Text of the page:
There is a great deal of kissing in Renaissance poetry, but modern critics do not generally recognise (as early readers did) that the literary conventions of the kiss were closely related to a fully-formed, lively and popular genre of Neo-Latin "kissing-poems". Beginning with the imitation of Catullus in fifteenth-century Italy, this specialised form was securely established in the next century by the Dutch poet Janus Secundus, whose elegant Basia ("Kisses") were an extraordinary international success. Secundus stimulated a long-lived tradition of Latin and vernacular "kisses", willfully repetitious and yet meticulously varied, which can tell us much about humanist poetics.
This book offers a critical account of the Renaissance kiss-poem, using an abundance of vivid and often racy examples, many of them drawn from authors who are all but forgotten today. It shows that the genre had a sophisticated rationale and clear but flexible conventions. These include habits of irony, mood and structure that proved widely influential, and some slippery, self-conscious ways of dealing with masculine sexuality. Presenting new readings of English writers including Sidney, Shakespeare and Donne, the study also reminds us how important Neo-Latin writing was to the literary culture of early modern Britain. A number of well known texts are thus placed in a context unfamiliar to most modern scholars, in order to show how deftly their kisses engage with an international tradition of humanist poetry.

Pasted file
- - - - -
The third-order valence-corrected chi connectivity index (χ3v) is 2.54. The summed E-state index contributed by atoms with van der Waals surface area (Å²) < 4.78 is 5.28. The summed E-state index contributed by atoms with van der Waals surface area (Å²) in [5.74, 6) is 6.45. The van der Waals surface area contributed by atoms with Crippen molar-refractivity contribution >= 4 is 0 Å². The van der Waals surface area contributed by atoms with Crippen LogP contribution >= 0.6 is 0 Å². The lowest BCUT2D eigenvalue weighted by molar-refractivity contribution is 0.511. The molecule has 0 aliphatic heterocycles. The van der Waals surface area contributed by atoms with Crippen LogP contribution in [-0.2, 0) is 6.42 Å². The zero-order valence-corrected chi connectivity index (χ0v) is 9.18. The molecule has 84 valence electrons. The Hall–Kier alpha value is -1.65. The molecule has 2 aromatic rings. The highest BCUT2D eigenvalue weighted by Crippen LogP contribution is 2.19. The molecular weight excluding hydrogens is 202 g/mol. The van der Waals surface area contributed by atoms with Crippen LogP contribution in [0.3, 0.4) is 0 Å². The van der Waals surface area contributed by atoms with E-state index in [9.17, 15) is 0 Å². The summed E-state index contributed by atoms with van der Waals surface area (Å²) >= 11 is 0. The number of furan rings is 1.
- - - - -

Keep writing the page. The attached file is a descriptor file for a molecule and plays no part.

Alex Wong is currently a Research Fellow in English literature at St John's College, University of Cambridge.
Publisher: Boydell & Brewer Ltd
Number of pages: 368
Weight: 796 g
Dimensions: 234 x 156 x 30 mm